It was in her later life that Jane Clemens had developed this particular passion. She would consult the morning paper for any notice of obsequies and attend those that were easy of access. Watching the processions go by gave her a peculiar joy. Mrs. Moffett and her daughter did go to Fredonia immediately following the wedding. They found it residentially attractive, and rented a house before returning to St. Louis, a promptness that somewhat alarmed the old lady, who did not altogether fancy the idea of being suddenly set down in a strange house, in a strange land, even though it would be within hailing distance of Sam and his new wife. Perhaps the Fredonia funerals were sufficiently numerous and attractive, for she soon became attached to the place, and entered into the spirit of the life there, joining its temperance crusades, and the like, with zest and enjoyment.
Onion remained in St. Louis, but when Bliss established a paper called The Publisher, and wanted an editor, he was chosen for the place, originally offered to his brother; the latter, writing to Onion, said:
If you take the place with an air of perfect confidence in yourself, never once letting anything show in your bearing but a quiet, modest, entire, and perfect confidence in your ability to do pretty much anything in the world, Bliss will think you are the very man he needs; but don’t show any shadow of timidity or unsoldierly diffidence, for that sort of thing is fatal to advancement.
I warn you thus because you are naturally given to knocking your pot over in this way, when a little judicious conduct would make it boil.
SOME FURTHER LITERARY MATTERS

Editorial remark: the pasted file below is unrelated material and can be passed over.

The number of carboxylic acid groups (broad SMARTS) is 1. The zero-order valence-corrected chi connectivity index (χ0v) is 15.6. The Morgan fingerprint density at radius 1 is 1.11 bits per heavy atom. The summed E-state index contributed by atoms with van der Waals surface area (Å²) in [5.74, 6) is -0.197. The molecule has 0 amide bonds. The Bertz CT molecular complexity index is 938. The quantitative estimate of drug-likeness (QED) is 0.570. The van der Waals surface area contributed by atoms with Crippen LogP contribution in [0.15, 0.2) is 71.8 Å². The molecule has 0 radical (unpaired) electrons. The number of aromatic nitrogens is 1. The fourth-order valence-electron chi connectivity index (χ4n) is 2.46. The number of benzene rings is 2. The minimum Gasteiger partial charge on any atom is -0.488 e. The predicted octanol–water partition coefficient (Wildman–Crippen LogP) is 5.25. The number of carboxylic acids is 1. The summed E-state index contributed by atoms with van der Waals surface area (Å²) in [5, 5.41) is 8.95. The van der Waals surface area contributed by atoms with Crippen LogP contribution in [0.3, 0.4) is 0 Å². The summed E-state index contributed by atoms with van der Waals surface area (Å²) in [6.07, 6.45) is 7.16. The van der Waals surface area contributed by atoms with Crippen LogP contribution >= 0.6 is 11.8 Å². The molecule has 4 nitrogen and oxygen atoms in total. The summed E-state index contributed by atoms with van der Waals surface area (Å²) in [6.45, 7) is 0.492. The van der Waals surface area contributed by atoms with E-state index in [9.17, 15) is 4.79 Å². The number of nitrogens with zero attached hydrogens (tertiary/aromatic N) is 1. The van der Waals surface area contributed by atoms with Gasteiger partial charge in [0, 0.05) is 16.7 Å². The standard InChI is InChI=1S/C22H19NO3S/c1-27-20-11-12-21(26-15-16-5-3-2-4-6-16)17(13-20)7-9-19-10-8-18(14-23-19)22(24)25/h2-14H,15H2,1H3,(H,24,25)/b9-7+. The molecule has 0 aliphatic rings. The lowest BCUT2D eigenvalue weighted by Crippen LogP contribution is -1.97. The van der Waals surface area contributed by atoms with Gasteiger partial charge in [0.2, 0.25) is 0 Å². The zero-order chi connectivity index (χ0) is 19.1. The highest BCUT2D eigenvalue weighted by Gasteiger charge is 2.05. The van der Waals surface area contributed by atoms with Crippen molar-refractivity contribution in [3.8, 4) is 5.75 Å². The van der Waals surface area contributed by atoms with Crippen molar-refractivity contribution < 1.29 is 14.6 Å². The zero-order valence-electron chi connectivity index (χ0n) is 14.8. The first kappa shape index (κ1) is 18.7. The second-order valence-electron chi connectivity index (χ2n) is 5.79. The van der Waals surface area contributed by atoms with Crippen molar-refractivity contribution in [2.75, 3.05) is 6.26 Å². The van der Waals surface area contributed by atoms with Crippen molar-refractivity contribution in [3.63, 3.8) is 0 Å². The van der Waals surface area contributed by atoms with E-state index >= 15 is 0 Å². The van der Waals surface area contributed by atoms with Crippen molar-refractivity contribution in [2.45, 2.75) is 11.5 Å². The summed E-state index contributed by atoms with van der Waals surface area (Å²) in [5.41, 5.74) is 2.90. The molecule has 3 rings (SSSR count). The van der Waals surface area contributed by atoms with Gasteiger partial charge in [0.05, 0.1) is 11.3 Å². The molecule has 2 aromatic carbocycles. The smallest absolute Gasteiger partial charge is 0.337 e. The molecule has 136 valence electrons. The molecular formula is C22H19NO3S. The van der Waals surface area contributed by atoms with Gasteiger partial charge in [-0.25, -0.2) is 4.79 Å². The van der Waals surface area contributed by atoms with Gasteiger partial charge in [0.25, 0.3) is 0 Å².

Meantime The Innocents Abroad had continued to prosper. Its author ranked mainly as a humorist, but of such colossal proportions that his contemporaries had seemed to dwindle; the mighty note of the “Frog of Calaveras” had dwarfed a score of smaller peepers. At the end of a year from its date of publication the book had sold up to 67,000 and was continuing at the rate of several thousand monthly.
“You are running it in staving, tiptop, first-class style,” Clemens wrote to Bliss. “On the average ten people a day come and hunt me up to tell me I am a benefactor! I guess that is a part of the program we didn’t expect, in the first place.”
Apparently the book appealed to readers of every grade. One hundred and fifteen copies were in constant circulation at the Mercantile Library, in New York, while in the most remote cabins of America it was read and quoted. Jack Van Nostrand, making a long horseback tour of Colorado, wrote:
I stopped a week ago in a ranch but a hundred miles from nowhere. The occupant had just two books: the Bible and The Innocents Abroad—the former in good repair.
Across the ocean the book had found no less favor, and was being translated into many and strange tongues. By what seems now some veritable magic its author’s fame had become literally universal. The consul at Hongkong, discussing English literature with a Chinese acquaintance, a mandarin, mentioned The Pilgrim’s Progress.